Comics Read Taryn

i like wo/men in tights. preferably with defense skills.
if you like batman and happiness, this is a good place for you.

dickraisin:

Superman/Batman #60 or that one time Batman and Superman found themselves in an alternate dimension where the Justice Titans, hybrid versions of members from the Justice League and the Titans, was apparently a thing…

comicsalliance:

THE ‘F’ WORD: WONDER WOMAN’S FEMINISM SHOULDN’T BE COVERED UP
By Janelle Asselin
DC has a Wonder Woman problem. Or perhaps more accurately, Wonder Woman has a DC problem. The idea of Wonder Woman as a feminist icon is so imprinted in her history, and in analysis of the character, that separating her from feminism should be near impossible. But that hasn’t stopped people trying.
Much has been written over the years about the ebb and flow of feminism in the Wonder Woman comics, the relative feminism of her appearances on the small screen, and her role as an icon for the movement. A recent interview with the new Wonder Woman creative team of Meredith Finch and David Finch has brought the topic back into focus.
To give a bit of background for those who may need it, the character’s creator, William Moulton Marston, was actually not a feminist – he didn’t believe that men and women were equal; he believed that women were superior to men. Most of the early Wonder Woman stories were about women dominating men to make the world a better place.
This isn’t feminism, because feminism is about all genders being equal. It’s an interesting world view, though, and one Marston believed would see fruition through the events of World War II. Women were gaining power as Wonder Woman’s story began, thanks to more women entering the work place to replace men who had gone to fight.
The character’s roots in an island made up entirely of women explains any belief she had in female superiority. However, Wonder Woman has evolved to be more of a true feminist.
Over the years, Wonder Woman’s story arcs have ranged from feminism to par-for-the-superheroine-course. Like all other female characters, she’s too often used as a prop in storylines about male characters, but unlike most other female characters she had a unique tool: her own television show.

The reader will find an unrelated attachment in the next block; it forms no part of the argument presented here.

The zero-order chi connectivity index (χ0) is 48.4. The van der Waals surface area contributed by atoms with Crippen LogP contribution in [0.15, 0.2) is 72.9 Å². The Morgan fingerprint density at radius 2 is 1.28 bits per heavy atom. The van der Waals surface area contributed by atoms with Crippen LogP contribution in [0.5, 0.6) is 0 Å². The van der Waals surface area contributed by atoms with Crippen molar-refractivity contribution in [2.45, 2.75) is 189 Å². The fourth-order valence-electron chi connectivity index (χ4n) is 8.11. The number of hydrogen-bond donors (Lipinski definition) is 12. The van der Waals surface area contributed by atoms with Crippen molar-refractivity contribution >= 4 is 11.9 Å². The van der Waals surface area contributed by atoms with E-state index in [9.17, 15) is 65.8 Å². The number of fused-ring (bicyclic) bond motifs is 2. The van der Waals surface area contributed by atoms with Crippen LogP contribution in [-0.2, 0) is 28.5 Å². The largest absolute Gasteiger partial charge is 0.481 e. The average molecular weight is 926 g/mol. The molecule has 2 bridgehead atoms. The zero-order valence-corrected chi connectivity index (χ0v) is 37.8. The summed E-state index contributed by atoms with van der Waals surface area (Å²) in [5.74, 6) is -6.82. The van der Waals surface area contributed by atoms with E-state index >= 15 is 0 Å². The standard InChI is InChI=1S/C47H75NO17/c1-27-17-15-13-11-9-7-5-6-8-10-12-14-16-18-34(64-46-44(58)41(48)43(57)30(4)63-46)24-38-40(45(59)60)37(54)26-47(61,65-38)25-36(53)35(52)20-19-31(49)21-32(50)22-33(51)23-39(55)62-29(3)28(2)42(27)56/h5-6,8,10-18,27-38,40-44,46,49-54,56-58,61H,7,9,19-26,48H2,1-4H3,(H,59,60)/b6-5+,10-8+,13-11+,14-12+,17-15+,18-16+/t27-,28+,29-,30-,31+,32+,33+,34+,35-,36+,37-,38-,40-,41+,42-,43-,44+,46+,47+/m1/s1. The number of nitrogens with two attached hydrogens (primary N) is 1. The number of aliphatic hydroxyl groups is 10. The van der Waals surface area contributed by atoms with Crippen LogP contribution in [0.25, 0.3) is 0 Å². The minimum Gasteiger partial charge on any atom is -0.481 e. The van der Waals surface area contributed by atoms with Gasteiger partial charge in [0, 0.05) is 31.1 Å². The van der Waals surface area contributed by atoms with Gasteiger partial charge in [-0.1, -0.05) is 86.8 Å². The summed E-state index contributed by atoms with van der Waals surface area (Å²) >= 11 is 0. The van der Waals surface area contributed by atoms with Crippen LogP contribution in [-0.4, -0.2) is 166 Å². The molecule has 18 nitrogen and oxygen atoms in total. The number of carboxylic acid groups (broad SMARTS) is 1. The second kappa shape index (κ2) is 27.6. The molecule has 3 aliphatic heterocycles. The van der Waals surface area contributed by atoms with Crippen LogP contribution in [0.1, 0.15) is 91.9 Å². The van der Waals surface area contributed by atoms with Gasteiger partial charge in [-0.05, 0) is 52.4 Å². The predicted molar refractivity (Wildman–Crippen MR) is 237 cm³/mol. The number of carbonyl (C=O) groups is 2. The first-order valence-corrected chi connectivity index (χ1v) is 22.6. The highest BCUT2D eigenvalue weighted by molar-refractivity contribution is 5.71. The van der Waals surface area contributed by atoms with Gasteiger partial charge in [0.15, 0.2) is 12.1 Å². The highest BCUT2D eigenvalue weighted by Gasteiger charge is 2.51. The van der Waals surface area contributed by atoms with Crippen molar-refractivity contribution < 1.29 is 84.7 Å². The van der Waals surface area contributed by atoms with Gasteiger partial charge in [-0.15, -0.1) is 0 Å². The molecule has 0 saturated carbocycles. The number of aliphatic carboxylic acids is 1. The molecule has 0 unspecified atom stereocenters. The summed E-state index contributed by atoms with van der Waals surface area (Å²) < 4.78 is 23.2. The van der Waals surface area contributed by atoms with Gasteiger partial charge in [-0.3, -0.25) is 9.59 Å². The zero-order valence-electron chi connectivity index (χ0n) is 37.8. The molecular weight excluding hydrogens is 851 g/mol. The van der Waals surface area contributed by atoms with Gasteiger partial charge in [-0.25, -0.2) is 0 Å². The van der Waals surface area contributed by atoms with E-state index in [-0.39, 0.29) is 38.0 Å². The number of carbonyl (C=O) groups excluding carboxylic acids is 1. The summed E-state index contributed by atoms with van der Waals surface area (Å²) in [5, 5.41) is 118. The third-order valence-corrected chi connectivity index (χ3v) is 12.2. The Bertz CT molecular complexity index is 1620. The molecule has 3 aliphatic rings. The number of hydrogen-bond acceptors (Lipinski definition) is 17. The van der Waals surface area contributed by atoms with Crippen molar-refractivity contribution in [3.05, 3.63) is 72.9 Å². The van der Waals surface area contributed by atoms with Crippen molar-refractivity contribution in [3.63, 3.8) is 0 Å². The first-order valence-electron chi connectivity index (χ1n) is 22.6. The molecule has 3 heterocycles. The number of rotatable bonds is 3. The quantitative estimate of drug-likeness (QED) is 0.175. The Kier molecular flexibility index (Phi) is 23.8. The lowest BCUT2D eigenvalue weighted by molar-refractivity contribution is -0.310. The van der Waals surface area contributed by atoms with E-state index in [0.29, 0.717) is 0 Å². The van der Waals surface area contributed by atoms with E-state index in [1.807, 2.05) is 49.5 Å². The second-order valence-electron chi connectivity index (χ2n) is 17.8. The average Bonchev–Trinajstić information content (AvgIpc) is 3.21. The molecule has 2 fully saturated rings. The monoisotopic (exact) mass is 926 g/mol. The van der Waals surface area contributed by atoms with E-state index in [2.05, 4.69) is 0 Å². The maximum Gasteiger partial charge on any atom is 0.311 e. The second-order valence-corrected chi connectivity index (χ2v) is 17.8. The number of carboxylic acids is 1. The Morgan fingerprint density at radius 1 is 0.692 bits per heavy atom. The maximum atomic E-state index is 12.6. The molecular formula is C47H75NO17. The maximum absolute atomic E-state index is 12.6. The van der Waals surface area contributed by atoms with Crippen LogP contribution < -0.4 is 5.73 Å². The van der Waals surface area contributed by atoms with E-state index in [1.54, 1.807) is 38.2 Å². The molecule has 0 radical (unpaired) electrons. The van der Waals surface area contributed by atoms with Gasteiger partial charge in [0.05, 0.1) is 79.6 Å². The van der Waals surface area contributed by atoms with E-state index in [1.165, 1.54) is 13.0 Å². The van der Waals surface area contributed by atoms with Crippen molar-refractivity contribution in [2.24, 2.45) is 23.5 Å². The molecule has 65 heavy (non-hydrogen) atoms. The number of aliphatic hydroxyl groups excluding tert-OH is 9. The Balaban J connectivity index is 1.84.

That show, occurring when it did in the 1970s, struck a chord with women of all ages and cemented Wonder Woman’s place in the culture. She had already famously featured on the cover of the first issue of the feminist magazine Ms. in 1972, and for decades after, regardless of the quality of the comics, Wonder Woman has remained a feminist icon.
READ MORE

comicsalliance:

THE ‘F’ WORD: WONDER WOMAN’S FEMINISM SHOULDN’T BE COVERED UP

By Janelle Asselin

DC has a Wonder Woman problem. Or perhaps more accurately, Wonder Woman has a DC problem. The idea of Wonder Woman as a feminist icon is so imprinted in her history, and in analysis of the character, that separating her from feminism should be near impossible. But that hasn’t stopped people trying.

Much has been written over the years about the ebb and flow of feminism in the Wonder Woman comics, the relative feminism of her appearances on the small screen, and her role as an icon for the movement. A recent interview with the new Wonder Woman creative team of Meredith Finch and David Finch has brought the topic back into focus.

To give a bit of background for those who may need it, the character’s creator, William Moulton Marston, was actually not a feminist – he didn’t believe that men and women were equal; he believed that women were superior to men. Most of the early Wonder Woman stories were about women dominating men to make the world a better place.

This isn’t feminism, because feminism is about all genders being equal. It’s an interesting world view, though, and one Marston believed would see fruition through the events of World War II. Women were gaining power as Wonder Woman’s story began, thanks to more women entering the work place to replace men who had gone to fight.

The character’s roots in an island made up entirely of women explains any belief she had in female superiority. However, Wonder Woman has evolved to be more of a true feminist.

Over the years, Wonder Woman’s story arcs have ranged from feminism to par-for-the-superheroine-course. Like all other female characters, she’s too often used as a prop in storylines about male characters, but unlike most other female characters she had a unique tool: her own television show.

That show, occurring when it did in the 1970s, struck a chord with women of all ages and cemented Wonder Woman’s place in the culture. She had already famously featured on the cover of the first issue of the feminist magazine Ms. in 1972, and for decades after, regardless of the quality of the comics, Wonder Woman has remained a feminist icon.

READ MORE

(via kitty-marionette)

protagonistically:

yellowcape:

- Robin #30
In which Tim is much too cute for his own good.
I was leafing through this issue and found this adorable little panel. Tim’s not wrong. He’s been battling Roman giants and various other… classics.

How long do you think Tim’s eyelashes are? 
*swoon*

protagonistically:

yellowcape:

- Robin #30

In which Tim is much too cute for his own good.

I was leafing through this issue and found this adorable little panel. Tim’s not wrong. He’s been battling Roman giants and various other… classics.

How long do you think Tim’s eyelashes are? 

*swoon*

Anthony Mackie and Sebastian Stan’s ALS Ice Bucket Challenge (x)

(Source: bbuchanann, via snowzapped)